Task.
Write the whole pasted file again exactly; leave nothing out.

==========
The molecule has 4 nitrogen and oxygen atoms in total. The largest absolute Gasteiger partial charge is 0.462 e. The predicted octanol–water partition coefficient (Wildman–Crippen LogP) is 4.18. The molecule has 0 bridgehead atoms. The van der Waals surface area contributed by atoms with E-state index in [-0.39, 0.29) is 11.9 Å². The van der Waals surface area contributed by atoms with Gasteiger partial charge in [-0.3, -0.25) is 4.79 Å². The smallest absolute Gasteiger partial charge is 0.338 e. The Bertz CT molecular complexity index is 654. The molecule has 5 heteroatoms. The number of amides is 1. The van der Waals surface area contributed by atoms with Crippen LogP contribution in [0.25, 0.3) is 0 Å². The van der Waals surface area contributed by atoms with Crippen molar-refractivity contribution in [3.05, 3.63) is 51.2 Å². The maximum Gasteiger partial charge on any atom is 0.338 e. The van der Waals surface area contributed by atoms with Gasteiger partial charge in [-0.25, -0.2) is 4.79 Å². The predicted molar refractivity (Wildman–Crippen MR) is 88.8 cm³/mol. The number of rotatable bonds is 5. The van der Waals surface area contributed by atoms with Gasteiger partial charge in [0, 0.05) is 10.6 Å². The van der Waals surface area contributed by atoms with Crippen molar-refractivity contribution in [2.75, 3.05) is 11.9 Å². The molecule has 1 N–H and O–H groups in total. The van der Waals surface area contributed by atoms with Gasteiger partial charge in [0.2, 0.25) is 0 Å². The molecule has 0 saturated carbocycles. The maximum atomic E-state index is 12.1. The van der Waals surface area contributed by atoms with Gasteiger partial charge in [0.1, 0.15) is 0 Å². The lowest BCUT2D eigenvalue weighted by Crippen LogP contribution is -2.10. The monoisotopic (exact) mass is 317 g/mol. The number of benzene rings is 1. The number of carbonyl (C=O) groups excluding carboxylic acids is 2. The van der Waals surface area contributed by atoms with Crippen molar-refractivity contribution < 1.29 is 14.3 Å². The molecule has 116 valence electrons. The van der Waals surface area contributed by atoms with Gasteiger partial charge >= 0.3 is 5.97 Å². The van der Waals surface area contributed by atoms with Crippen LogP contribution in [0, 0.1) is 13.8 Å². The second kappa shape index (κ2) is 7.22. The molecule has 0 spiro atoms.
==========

The molecule has 4 nitrogen and oxygen atoms in total. The largest absolute Gasteiger partial charge is 0.462 e. The predicted octanol–water partition coefficient (Wildman–Crippen LogP) is 4.18. The molecule has 0 bridgehead atoms. The van der Waals surface area contributed by atoms with E-state index in [-0.39, 0.29) is 11.9 Å². The van der Waals surface area contributed by atoms with Gasteiger partial charge in [-0.3, -0.25) is 4.79 Å². The smallest absolute Gasteiger partial charge is 0.338 e. The Bertz CT molecular complexity index is 654. The molecule has 5 heteroatoms. The number of amides is 1. The van der Waals surface area contributed by atoms with Crippen LogP contribution in [0.25, 0.3) is 0 Å². The van der Waals surface area contributed by atoms with Crippen molar-refractivity contribution in [3.05, 3.63) is 51.2 Å². The maximum Gasteiger partial charge on any atom is 0.338 e. The van der Waals surface area contributed by atoms with Gasteiger partial charge in [-0.25, -0.2) is 4.79 Å². The predicted molar refractivity (Wildman–Crippen MR) is 88.8 cm³/mol. The number of rotatable bonds is 5. The van der Waals surface area contributed by atoms with Gasteiger partial charge in [0, 0.05) is 10.6 Å². The van der Waals surface area contributed by atoms with Crippen molar-refractivity contribution in [2.75, 3.05) is 11.9 Å². The molecule has 1 N–H and O–H groups in total. The van der Waals surface area contributed by atoms with Gasteiger partial charge in [0.2, 0.25) is 0 Å². The molecule has 0 saturated carbocycles. The maximum atomic E-state index is 12.1. The van der Waals surface area contributed by atoms with Gasteiger partial charge in [0.1, 0.15) is 0 Å². The lowest BCUT2D eigenvalue weighted by Crippen LogP contribution is -2.10. The monoisotopic (exact) mass is 317 g/mol. The number of benzene rings is 1. The number of carbonyl (C=O) groups excluding carboxylic acids is 2. The van der Waals surface area contributed by atoms with Crippen molar-refractivity contribution < 1.29 is 14.3 Å². The molecule has 116 valence electrons. The van der Waals surface area contributed by atoms with Gasteiger partial charge >= 0.3 is 5.97 Å². The van der Waals surface area contributed by atoms with Crippen LogP contribution in [0, 0.1) is 13.8 Å². The second kappa shape index (κ2) is 7.22. The molecule has 0 spiro atoms.